Is it the end of the Internet as we know it? Eric Schmidt, executive chairman at Google, certainly thinks so. And he feels fine about it. At the annual World Economic Forum in Davos, Switzerland this week, Schmidt was asked what he sees for the future of the Internet. His answer is somewhat startling, until you hear his full explanation.
"I will answer very simply that the Internet will disappear," Schmidt said. "There will be so many IP addresses... so many devices, sensors, things that you are wearing, things that you are interacting with that you won’t even sense it. It will be part of your presence all the time. Imagine you walk into a room, and the room is dynamic. And with your permission and all of that, you are interacting with the things going on in the room.... A highly personalized, highly interactive and very, very interesting world emerges.”
Misleading or Accurate?
The news media are having a field day with Schmidt’s comments about the disappearing Internet. Greg Sterling, vice president of Strategy and Insights for the Local Search Association, told us although "disappear" sounds somewhat misleading, Schmidt is essentially correct.
"IP connectivity will be built into more devices and objects in the world -- the so-called 'Internet of things.' People will also become so accustomed to using the Internet in so many different contexts that they won't think about 'going online' in the way we do today," Sterling said.
"The question is how long will this take to accomplish? Time is the interesting variable here. In addition, once everything is connected, everything becomes vulnerable to hacking and every action can be 'tracked' or recorded as well," he added. "That's the other side of his vision of future."
New Global Context
Although Schmidt's comments are getting most of the press, representatives from Facebook and Microsoft were also at the World Economic Forum. And, they agreed on this: technological advances will not take away jobs, but instead, will create them.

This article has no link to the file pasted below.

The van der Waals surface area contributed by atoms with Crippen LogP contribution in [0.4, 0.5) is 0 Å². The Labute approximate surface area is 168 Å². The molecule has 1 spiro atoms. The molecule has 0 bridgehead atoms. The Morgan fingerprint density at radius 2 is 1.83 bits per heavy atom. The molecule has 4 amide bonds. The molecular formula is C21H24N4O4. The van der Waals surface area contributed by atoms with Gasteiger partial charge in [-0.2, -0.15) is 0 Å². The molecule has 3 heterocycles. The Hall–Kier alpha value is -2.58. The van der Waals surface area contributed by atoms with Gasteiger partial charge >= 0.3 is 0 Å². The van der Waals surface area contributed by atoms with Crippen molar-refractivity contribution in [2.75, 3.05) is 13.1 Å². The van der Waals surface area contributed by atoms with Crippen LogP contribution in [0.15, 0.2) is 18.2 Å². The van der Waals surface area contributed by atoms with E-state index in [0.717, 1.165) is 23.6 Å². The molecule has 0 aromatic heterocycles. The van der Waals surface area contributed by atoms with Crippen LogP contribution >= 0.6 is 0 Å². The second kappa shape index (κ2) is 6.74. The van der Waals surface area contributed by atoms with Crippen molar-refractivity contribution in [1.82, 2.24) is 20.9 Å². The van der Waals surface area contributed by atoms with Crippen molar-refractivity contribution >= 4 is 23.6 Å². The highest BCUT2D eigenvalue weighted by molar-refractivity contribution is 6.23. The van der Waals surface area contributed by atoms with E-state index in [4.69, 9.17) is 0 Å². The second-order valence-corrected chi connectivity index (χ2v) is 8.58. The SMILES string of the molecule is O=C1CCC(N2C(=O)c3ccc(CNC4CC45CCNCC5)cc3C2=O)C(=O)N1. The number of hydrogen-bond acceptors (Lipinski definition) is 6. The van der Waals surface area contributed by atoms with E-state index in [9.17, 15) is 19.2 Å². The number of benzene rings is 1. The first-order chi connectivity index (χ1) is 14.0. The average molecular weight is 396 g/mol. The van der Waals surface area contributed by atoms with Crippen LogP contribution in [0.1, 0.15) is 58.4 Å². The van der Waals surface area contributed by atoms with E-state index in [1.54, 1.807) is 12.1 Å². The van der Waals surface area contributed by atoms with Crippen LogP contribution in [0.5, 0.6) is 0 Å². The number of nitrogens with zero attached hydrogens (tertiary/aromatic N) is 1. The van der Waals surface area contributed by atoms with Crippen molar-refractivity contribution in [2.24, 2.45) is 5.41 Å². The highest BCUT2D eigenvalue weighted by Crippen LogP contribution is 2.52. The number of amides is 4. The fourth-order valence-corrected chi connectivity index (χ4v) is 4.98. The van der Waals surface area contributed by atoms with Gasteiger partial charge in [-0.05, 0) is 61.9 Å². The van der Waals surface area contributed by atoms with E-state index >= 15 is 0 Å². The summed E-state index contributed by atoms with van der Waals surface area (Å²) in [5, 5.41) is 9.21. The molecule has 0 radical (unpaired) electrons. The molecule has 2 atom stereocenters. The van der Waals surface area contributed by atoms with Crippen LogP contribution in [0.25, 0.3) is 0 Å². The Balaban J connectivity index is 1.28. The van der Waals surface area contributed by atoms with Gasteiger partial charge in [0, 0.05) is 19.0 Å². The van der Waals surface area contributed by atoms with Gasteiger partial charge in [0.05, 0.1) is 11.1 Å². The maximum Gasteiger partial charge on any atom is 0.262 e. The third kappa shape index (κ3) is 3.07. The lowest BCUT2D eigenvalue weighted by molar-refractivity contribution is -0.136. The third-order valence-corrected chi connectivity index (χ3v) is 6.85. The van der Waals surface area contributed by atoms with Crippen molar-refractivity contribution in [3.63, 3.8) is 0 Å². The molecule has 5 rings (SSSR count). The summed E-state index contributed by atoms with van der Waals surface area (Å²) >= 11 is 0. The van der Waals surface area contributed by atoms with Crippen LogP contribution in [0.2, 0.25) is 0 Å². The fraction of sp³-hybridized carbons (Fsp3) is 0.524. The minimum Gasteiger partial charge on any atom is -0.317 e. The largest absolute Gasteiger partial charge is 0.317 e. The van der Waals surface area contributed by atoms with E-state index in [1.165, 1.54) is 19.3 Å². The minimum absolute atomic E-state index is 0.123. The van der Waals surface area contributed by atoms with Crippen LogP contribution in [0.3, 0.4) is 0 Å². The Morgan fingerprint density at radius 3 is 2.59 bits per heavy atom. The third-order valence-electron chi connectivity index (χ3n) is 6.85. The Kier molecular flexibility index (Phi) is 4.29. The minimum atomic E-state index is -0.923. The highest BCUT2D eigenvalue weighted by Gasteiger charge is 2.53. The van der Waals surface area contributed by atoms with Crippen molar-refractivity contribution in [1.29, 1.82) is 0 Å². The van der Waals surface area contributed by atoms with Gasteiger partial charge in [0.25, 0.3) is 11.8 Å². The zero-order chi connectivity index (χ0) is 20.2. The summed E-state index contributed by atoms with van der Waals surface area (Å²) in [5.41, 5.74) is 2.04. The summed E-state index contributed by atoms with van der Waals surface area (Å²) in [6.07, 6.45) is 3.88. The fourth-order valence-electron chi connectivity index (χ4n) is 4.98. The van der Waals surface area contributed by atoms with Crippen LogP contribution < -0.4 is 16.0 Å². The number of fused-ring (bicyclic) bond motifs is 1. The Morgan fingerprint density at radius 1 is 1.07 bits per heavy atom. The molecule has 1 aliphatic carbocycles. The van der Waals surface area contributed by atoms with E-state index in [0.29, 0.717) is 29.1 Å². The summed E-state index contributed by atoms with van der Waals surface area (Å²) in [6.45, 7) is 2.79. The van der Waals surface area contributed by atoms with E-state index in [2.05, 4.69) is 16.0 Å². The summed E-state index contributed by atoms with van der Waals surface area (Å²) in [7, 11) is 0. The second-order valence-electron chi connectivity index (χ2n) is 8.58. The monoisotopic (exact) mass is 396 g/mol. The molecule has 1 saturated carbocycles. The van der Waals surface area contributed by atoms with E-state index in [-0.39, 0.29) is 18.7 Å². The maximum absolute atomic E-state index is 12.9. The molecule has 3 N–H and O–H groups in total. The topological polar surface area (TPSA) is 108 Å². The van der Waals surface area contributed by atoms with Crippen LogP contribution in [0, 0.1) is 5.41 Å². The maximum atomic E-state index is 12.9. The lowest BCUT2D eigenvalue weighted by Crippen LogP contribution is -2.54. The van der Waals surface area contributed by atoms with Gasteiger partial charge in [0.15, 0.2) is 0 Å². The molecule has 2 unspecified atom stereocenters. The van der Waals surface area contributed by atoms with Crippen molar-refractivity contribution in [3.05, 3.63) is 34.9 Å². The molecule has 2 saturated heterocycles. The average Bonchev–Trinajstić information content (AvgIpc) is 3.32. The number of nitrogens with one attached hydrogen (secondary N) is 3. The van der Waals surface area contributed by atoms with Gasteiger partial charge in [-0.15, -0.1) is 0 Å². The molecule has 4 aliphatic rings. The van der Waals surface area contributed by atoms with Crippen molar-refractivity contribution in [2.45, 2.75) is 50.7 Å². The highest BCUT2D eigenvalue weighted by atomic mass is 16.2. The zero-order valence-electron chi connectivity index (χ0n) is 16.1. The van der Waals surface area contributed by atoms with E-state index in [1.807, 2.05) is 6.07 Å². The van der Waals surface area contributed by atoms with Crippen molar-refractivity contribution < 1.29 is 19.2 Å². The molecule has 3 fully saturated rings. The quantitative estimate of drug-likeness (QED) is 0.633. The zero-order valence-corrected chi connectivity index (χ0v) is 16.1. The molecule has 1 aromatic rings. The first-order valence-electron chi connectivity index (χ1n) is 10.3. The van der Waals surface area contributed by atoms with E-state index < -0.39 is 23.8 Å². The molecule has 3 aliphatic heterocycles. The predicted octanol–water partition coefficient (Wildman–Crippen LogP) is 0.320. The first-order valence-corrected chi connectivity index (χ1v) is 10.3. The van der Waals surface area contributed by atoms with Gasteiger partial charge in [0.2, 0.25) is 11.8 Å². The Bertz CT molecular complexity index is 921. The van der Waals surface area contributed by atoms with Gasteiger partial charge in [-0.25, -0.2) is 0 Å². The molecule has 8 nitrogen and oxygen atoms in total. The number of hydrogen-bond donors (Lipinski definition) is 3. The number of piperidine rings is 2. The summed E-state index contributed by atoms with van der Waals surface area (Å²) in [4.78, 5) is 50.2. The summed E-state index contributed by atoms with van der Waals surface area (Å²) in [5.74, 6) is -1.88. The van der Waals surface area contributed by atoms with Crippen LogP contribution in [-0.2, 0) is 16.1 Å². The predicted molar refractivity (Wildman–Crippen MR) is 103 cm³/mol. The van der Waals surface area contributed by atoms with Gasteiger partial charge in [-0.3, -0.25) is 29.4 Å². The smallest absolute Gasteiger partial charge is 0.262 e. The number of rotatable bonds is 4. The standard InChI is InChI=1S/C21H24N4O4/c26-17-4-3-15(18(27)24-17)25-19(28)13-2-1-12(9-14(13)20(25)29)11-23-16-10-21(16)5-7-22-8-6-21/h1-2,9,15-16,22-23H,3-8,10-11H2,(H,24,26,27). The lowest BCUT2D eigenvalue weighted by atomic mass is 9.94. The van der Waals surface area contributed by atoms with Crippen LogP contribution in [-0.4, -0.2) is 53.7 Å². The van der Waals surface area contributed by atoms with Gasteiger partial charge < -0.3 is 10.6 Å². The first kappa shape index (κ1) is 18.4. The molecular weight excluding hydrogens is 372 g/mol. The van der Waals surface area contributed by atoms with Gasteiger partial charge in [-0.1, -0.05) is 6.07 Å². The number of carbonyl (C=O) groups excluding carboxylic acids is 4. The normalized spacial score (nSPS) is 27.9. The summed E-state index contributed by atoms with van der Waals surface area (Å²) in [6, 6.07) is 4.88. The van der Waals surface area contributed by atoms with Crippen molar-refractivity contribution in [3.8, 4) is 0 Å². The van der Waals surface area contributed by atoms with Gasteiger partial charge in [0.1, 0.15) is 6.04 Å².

"Everyone's worried about jobs," said Sheryl Sandberg, chief operating officer of Facebook. The transformation is happening faster than ever before. But tech creates jobs not only in the tech space but outside."
As part of the event promotion, the World Economic Forum issued this statement: "What is clear is that we are confronted by profound political, economic, social and, above all, technological transformations. They are altering long-standing assumptions about our prospects, resulting in an entirely 'new global context for decision-making."
For his part, Microsoft CEO Satya Nadella talked about sharing the wealth that comes with global growth. "Are the spoils of tech being evenly spread? That is an issue that we have to tackle head on," he said. "I'm optimistic, there's no question. If you are in the tech business, you have to be optimistic. Ultimately to me, it's about human capital. Tech empowers humans to do great things."
Posted: 2015-01-26 @ 12:44pm PT
Wait for the next blackout. :)
Posted: 2015-01-24 @ 9:14pm PT
It is clear that we are headed for an always connected, highly interactive experience that will be like electricity, it's just there. Unlike electricity, the level of surveillance and available personal information is what is so potentially dangerous. We all want to enjoy intuitive homes, business and recreational environments, but this also places a major dependency on tech to always work. Not having that "candle and matches" just in case, in a fully connected world is frightening. I too am ever hopeful and it is my hope that all parties involved work especially hard on protecting the privacy of the individual and safeguarding us all with a plan b, just in case. All connected, interactive things should have a manual option. All organizations with data access should demonstrate how our personal data is safe.